By Eric Schweibenz
On June 15, 2010, ALJ E. James Gildea issued the public version of Order No. 7 (dated June 2, 2010) in Certain Digital Set-Top Boxes and Components Thereof (Inv. No. 337-TA-712).  In the Order, ALJ Gildea denied Non-party ActiveVideo Networks, Inc.’s (“Nonparty”) motion to quash the subpoena duces tecum and ad testificandum served by Complainants Verizon Communications Inc. and Verizon Services Corp. (collectively, “Verizon”).

In its motion, Nonparty asserted that the subpoena “(i) fails to provide Nonparty with advance notice; (ii) fails to provide Nonparty with sufficient time to comply; (iii) is ‘overly broad and unduly burdensome’ and seeks documents of little or no relevance; (iv) exceeds the scope of permissible discovery because it requests information and documents protected by the attorney-client privilege, work product doctrine, and/or the joint defense common interest ‘privilege’; and (v) seeks documents and information that contain confidential business information or that contain the confidential material of other persons or entities.”

In its opposition, Verizon asserted that Nonparty has information “highly relevant” to the investigation since it provides Respondent Cablevision Systems Corp. (“Cablevision”) with software and/or hardware that is used in Cablevision’s accused products and that such information is not likely to be available from Cablevision.  Further, Verizon asserted, inter alia, that Nonparty fails to explain how the protections with respect to privileged or confidential information that are available in the subpoena are inadequate.  Verizon also noted that Nonparty agreed that it “likely would produce responsive documents.”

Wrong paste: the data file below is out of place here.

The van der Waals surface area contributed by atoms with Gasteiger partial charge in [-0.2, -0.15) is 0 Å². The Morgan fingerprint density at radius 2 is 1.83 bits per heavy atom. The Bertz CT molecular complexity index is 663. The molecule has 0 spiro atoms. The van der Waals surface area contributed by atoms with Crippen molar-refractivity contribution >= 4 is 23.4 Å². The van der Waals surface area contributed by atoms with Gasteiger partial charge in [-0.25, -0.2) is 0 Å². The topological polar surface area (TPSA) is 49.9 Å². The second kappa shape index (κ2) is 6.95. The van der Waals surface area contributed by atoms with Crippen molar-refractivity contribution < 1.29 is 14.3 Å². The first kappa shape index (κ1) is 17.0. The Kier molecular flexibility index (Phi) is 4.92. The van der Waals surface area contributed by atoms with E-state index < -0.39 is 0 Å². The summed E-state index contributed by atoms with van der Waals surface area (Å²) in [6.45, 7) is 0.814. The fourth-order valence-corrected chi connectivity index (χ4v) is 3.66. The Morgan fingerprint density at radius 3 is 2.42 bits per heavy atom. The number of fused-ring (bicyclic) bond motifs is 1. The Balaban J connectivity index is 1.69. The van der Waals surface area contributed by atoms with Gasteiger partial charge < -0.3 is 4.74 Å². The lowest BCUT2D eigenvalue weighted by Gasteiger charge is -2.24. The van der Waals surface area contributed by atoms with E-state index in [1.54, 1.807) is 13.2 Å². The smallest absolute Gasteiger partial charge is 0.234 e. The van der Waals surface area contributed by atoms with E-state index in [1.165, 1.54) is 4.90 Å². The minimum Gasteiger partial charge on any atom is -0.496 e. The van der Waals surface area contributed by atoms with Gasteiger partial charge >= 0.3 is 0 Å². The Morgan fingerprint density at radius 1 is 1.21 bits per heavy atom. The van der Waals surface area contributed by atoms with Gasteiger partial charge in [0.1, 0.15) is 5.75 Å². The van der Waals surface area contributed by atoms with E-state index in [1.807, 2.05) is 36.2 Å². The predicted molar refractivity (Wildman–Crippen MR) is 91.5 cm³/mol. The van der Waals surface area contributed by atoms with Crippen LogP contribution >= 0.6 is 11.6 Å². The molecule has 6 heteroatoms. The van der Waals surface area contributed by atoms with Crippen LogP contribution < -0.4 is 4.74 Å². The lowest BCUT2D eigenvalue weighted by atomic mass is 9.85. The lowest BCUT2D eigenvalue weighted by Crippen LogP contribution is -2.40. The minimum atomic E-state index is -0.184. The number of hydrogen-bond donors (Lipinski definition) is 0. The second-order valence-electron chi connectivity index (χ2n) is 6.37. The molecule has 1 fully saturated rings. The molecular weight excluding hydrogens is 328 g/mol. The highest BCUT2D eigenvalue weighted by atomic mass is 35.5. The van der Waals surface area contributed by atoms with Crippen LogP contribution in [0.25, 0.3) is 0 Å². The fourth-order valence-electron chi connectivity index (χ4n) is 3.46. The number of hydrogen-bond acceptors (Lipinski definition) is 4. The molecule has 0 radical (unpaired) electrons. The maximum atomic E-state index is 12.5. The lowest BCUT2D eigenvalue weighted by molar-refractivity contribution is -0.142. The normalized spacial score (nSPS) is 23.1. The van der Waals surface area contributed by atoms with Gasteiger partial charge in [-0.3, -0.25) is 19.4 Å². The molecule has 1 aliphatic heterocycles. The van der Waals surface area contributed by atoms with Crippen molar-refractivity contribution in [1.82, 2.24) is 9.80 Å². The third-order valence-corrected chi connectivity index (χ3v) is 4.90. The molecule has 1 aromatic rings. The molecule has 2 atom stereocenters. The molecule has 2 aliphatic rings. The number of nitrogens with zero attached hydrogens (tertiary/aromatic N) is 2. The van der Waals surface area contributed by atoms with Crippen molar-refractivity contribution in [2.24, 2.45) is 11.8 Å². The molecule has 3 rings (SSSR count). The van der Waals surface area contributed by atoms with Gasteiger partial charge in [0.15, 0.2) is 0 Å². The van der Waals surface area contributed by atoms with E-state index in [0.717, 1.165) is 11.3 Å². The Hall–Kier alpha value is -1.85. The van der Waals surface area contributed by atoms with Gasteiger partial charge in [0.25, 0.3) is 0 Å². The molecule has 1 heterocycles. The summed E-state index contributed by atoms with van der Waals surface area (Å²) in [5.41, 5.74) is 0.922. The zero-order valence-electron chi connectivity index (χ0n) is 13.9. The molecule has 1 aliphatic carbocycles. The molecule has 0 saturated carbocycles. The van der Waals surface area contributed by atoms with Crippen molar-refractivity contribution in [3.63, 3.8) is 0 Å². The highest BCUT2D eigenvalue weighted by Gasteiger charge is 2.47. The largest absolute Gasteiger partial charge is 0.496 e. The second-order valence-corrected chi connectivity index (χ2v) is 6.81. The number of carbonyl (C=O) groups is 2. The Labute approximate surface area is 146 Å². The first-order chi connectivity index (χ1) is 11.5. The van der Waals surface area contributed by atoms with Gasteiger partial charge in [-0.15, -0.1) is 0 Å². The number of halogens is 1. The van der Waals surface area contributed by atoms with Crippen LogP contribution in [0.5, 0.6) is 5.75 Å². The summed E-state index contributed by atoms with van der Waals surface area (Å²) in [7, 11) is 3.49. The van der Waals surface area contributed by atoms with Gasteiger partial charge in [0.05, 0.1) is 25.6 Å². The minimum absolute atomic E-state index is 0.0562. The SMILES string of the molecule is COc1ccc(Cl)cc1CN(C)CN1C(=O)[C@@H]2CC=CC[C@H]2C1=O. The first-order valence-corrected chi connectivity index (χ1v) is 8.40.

In denying Nonparty’s motion, ALJ Gildea determined that Nonparty had not met its burden to show that Verizon’s subpoenas were unreasonable and oppressive.  In this regard, ALJ Gildea found that Verizon and Nonparty “have conferred amongst themselves regarding the scope of requested discovery and protections for highly confidential information” and “appeared to have reached (or are close to reaching) some agreement.”  Further, ALJ Gildea found that “Nonparty’s other arguments with respect to advance notice and inadequate time to respond are not generally grounds for quashing a subpoena” and that such arguments were “unconvincing since Nonparty made no effort to contact Verizon to request an extension prior to filing its motion.”   Finally, ALJ Gildea denied Nonparty’s requests for all costs incurred in responding to the subpoenas and that Verizon first review Nonparty’s documents produced by Cablevision before it seeks the identification of additional documents.